CINCINNATI, OH (FOX19) - Hedge fund billionaire Nelson Peltz could have seat on Procter & Gamble's board after a surprise win in a recount Wednesday, but it's not official yet.
Peltz won by a slim margin of 43,000 shares in a preliminary vote tally prepared by independent election inspector IVS Associates after a month of recounting from a proxy contest four weeks ago, according to P&G.
"The results are still preliminary and are subject to a review and challenge period during which both parties will have the opportunity to review the results for any discrepancies," the company said in a statement.
"P&G will disclose the final results after receiving the Independent Inspector of Elections' final certified report, which we expect in the weeks ahead."
P&G shares increased more than 3 percent in after-market trading Wednesday, according to reports.
The surprise victory for Peltz comes after October's proxy vote kept him off the board.
He claimed the vote was too close to call and refused to concede.
Peltz acquired 1.5 percent ($3.5 billion worth) of the company's stock earlier this year and wants the company to streamline.
Peltz has suggested that, if elected, he would boost stock prices by scaling back some operations.
He proposed eliminating 90 percent of P&G corporate positions, most of which are located in Cincinnati.
Simply Money's Amy Wagner said that could have a ripple effect in Cincinnati.
"The statistic that we've seen is for every P&G job lost three or four other jobs could be impacted," she said.
Company officials sought to keep Peltz off its board, claiming he has no new ideas and would negatively impact P&G's long-term health.
John White, a shareholder with P&G for the past 50 years, anxiously waited for the outcome Wednesday.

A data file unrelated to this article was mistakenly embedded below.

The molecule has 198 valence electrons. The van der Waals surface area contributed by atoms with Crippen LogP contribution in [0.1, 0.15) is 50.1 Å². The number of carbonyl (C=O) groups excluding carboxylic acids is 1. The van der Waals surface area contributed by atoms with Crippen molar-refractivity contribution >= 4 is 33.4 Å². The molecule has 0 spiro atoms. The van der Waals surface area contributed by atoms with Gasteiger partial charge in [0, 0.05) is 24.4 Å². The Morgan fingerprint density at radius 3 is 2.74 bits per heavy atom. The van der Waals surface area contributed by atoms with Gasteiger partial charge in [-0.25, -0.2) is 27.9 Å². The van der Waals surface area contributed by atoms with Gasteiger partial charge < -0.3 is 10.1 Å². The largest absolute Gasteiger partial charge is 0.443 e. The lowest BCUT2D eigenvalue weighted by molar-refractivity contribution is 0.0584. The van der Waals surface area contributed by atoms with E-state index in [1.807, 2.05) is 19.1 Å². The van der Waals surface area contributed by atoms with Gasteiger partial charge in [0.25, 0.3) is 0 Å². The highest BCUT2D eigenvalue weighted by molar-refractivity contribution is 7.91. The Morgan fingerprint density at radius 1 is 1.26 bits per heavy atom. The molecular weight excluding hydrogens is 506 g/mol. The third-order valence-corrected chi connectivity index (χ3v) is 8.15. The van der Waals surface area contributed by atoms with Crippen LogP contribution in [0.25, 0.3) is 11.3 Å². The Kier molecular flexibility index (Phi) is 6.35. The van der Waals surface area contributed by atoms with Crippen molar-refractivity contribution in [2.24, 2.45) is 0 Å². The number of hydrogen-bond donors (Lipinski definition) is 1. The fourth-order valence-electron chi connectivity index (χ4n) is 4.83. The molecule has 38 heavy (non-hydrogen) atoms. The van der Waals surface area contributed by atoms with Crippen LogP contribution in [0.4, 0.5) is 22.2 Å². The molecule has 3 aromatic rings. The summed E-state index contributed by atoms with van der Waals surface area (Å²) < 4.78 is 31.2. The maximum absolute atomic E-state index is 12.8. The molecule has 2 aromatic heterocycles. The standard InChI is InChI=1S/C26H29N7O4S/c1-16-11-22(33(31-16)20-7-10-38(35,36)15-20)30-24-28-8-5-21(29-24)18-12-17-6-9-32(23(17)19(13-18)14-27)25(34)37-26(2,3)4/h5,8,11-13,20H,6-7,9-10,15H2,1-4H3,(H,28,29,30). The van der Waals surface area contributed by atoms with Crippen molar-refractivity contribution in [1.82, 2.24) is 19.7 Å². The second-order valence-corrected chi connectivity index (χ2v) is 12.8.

White said he supports Peltz.
"He's got a lot of experience a lot of experience in consumer products and has generally had a positive impact on the board he's gone on," White said.
White wasn't concerned that Peltz might do more harm than good for P&G, saying the other board members would be able to balance Peltz's ideas.
"He'd only be one vote and it seemed a little extreme for them to go through all the trouble to keep him off the board when he probably would have positive input," White said.
Trian Fund Management, of which Peltz is CEO, released a statement Wednesday that read, in part:
Why does this matter?
- A Cincinnati Regional Economic Development Initiative study says one P&G job brings with it three supplemental jobs. That ranges from teachers to healthcare workers and so on.
- Also, losing thousands of jobs and taxpayers simultaneously could flood the housing market, meaning lower property values.
- Finally, a loss in taxpayers would mean a lower demand for lifestyle and cultural activities such as the arts.